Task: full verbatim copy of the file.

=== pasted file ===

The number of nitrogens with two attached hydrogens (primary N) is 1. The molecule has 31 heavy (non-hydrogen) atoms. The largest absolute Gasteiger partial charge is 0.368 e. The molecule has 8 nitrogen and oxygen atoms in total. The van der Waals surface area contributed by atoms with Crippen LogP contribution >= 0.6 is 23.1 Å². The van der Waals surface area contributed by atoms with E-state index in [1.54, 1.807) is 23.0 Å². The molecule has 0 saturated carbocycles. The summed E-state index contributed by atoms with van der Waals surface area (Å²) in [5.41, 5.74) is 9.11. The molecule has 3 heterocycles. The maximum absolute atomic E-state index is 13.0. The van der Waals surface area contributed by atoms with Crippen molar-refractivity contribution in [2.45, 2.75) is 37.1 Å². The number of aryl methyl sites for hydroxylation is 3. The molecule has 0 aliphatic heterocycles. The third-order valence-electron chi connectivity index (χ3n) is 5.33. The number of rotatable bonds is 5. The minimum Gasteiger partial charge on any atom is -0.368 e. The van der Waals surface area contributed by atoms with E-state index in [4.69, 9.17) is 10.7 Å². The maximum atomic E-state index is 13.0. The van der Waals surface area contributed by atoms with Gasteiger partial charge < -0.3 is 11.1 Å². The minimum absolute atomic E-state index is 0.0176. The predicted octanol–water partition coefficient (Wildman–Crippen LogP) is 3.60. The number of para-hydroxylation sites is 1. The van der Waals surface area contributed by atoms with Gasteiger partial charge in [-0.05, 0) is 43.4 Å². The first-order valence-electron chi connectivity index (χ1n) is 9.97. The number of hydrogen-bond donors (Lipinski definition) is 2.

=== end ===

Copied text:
The number of nitrogens with two attached hydrogens (primary N) is 1. The molecule has 31 heavy (non-hydrogen) atoms. The largest absolute Gasteiger partial charge is 0.368 e. The molecule has 8 nitrogen and oxygen atoms in total. The van der Waals surface area contributed by atoms with Crippen LogP contribution >= 0.6 is 23.1 Å². The van der Waals surface area contributed by atoms with E-state index in [1.54, 1.807) is 23.0 Å². The molecule has 0 saturated carbocycles. The summed E-state index contributed by atoms with van der Waals surface area (Å²) in [5.41, 5.74) is 9.11. The molecule has 3 heterocycles. The maximum absolute atomic E-state index is 13.0. The van der Waals surface area contributed by atoms with Crippen molar-refractivity contribution in [2.45, 2.75) is 37.1 Å². The number of aryl methyl sites for hydroxylation is 3. The molecule has 0 aliphatic heterocycles. The third-order valence-electron chi connectivity index (χ3n) is 5.33. The number of rotatable bonds is 5. The minimum Gasteiger partial charge on any atom is -0.368 e. The van der Waals surface area contributed by atoms with E-state index in [4.69, 9.17) is 10.7 Å². The maximum atomic E-state index is 13.0. The van der Waals surface area contributed by atoms with Gasteiger partial charge < -0.3 is 11.1 Å². The minimum absolute atomic E-state index is 0.0176. The predicted octanol–water partition coefficient (Wildman–Crippen LogP) is 3.60. The number of para-hydroxylation sites is 1. The van der Waals surface area contributed by atoms with Gasteiger partial charge in [-0.05, 0) is 43.4 Å². The first-order valence-electron chi connectivity index (χ1n) is 9.97. The number of hydrogen-bond donors (Lipinski definition) is 2.